The following is the Jan. 10, 2022, Congressional Research Service In Focus report, Navy Next-Generation Logistics Ship (NGLS) Program: Background and Issues for Congress.
From the report
The Navy’s Next-Generation Logistics Ship (NGLS) program envisages procuring a new class of medium-sized at-sea resupply ships for the Navy. The Navy’s proposed FY2022 budget requests $27.8 million in research and development funding for the program. The issue for Congress is whether to approve, reject, or modify the Navy’s proposed funding requests and emerging acquisition strategy for the NGLS program. Congress’s decisions on this issue could affect Navy capabilities and funding requirements, and the U.S. shipbuilding industrial base.
The Navy’s Combat Logistics Force (CLF) ships, also called underway replenishment (UNREP) ships, are logistics ships that resupply the Navy’s combatant ships (e.g., aircraft carriers, surface combatants, and amphibious ships) at sea, so that the combatant ships can continue operating without having to return to port. The Navy’s current CLF ships include oilers (TAOs), dry cargo and ammunition ships (TAKEs), and fast combat support ships (TAOEs). In these designations, T means the ship is operated by the Military Sealift Command (MSC) with a mostly civilian crew, A means auxiliary ship, O means oiler, K means cargo, and E means ammunition (i.e., explosives). These CLF ships are large auxiliary ships.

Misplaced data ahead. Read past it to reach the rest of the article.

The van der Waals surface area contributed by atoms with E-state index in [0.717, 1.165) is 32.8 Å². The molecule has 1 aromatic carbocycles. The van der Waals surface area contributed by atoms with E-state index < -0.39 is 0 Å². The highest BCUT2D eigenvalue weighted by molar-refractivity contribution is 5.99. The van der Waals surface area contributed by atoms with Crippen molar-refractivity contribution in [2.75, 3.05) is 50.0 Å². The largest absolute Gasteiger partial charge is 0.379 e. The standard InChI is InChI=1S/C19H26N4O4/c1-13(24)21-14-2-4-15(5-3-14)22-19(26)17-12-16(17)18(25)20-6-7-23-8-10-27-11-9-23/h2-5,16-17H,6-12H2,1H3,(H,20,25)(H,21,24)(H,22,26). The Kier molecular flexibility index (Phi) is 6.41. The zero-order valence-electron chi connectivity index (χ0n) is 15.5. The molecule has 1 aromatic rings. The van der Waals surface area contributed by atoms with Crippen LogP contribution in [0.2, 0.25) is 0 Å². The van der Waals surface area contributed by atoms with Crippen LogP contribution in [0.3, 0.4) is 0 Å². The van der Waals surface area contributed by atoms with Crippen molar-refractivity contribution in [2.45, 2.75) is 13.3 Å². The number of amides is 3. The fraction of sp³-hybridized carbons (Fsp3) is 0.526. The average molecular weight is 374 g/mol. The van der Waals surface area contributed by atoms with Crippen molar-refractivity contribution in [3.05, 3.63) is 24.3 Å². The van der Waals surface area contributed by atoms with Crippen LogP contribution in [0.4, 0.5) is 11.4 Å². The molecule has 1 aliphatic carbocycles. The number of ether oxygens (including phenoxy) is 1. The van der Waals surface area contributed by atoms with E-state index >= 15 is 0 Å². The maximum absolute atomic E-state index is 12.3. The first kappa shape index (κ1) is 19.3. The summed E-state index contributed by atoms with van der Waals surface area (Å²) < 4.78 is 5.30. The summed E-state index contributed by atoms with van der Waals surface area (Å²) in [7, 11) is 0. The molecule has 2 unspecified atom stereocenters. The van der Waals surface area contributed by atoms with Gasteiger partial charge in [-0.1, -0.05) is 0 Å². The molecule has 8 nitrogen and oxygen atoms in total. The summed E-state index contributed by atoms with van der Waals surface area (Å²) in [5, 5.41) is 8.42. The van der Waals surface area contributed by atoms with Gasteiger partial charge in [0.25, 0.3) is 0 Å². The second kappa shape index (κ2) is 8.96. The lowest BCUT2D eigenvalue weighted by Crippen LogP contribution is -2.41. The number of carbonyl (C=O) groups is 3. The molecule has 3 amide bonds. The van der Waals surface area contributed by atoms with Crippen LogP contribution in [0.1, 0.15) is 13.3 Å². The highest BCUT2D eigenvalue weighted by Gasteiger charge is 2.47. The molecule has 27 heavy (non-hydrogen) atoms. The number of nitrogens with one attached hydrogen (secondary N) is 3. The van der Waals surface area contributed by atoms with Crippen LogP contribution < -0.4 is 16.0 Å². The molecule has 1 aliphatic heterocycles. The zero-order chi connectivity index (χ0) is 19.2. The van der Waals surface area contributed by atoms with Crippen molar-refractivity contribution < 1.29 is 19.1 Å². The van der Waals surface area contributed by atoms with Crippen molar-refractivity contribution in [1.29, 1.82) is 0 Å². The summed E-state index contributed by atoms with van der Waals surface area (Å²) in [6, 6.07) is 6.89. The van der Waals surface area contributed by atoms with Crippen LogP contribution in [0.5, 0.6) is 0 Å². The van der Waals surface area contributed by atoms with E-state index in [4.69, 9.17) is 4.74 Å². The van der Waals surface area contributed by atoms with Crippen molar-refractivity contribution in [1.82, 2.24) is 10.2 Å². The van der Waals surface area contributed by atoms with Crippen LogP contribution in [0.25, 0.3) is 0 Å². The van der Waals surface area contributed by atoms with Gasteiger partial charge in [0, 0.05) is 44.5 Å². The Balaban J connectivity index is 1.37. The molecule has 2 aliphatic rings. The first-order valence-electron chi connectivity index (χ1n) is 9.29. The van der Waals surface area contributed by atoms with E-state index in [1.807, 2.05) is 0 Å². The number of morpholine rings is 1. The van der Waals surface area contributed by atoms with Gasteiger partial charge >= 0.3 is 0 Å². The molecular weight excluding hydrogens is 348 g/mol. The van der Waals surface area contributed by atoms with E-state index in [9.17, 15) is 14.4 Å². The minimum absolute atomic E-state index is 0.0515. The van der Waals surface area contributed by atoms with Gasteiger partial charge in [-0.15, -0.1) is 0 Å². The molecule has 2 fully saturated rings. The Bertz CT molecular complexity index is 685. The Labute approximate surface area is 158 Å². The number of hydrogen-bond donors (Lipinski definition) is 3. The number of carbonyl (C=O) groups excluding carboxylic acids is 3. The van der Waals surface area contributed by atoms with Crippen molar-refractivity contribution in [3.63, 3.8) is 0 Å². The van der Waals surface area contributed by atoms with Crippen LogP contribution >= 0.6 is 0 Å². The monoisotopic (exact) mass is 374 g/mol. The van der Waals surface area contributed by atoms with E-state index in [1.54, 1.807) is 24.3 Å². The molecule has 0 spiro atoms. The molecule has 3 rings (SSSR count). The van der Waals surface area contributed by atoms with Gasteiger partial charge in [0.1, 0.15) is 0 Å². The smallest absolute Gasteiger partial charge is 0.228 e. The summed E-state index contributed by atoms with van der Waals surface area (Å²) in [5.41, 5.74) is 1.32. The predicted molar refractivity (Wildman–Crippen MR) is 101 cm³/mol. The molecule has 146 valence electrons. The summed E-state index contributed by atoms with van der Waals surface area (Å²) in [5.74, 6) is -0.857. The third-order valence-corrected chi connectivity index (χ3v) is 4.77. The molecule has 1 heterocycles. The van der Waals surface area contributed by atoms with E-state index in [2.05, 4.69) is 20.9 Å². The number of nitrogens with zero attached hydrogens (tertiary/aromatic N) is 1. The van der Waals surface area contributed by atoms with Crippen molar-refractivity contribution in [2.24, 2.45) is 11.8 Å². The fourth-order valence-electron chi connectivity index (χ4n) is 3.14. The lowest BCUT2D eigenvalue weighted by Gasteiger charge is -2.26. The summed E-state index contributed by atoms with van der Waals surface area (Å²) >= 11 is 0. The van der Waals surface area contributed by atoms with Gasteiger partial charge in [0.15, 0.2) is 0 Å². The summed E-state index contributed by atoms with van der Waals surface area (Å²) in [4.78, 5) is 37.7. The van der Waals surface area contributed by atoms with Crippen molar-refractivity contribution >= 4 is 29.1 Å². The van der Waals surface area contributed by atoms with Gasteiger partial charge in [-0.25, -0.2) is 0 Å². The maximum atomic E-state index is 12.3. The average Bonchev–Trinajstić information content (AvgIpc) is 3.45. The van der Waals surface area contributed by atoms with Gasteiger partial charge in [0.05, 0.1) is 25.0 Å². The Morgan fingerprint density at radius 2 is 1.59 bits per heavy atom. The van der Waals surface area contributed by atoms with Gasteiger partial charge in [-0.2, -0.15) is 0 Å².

Anti-access/area-denial (A2/AD) capabilities aim to create a defended area around a country that in time of conflict would be a “no-go zone” for opposing military forces. Operational concepts are general approaches for how to use military forces for achieving certain objectives. Fleet architecture refers to the types and mix of ships that make up a navy.
New Fleet Architecture and Operational Concepts
To more effectively counter the improving A2/AD capabilities of China in particular, the Navy wants to begin shifting to a new, more distributed fleet architecture that is to include a reduced proportion of larger ships and an increased proportion of smaller ships. This more distributed fleet architecture is intended to support a new Navy and Marine Corps operational concept for countering adversary A2/AD forces, called Distributed Maritime Operations (DMO), and an associated new Marine Corps operational concept called Expeditionary Advanced Base Operations (EABO).
DMO aims at avoiding a situation in which an adversary could defeat U.S. naval forces by concentrating its attacks on a relatively small number of large, high-value U.S. Navy ships. Under EABO, relatively small Marine Corps units armed with anti-ship cruise missiles and other weapons would hop on and off islands in the Western Pacific to conduct “shoot-and-scoot” operations against adversary ships. For more on DMO, EABO, and the Navy’s more distributed fleet architecture.
Download the document here.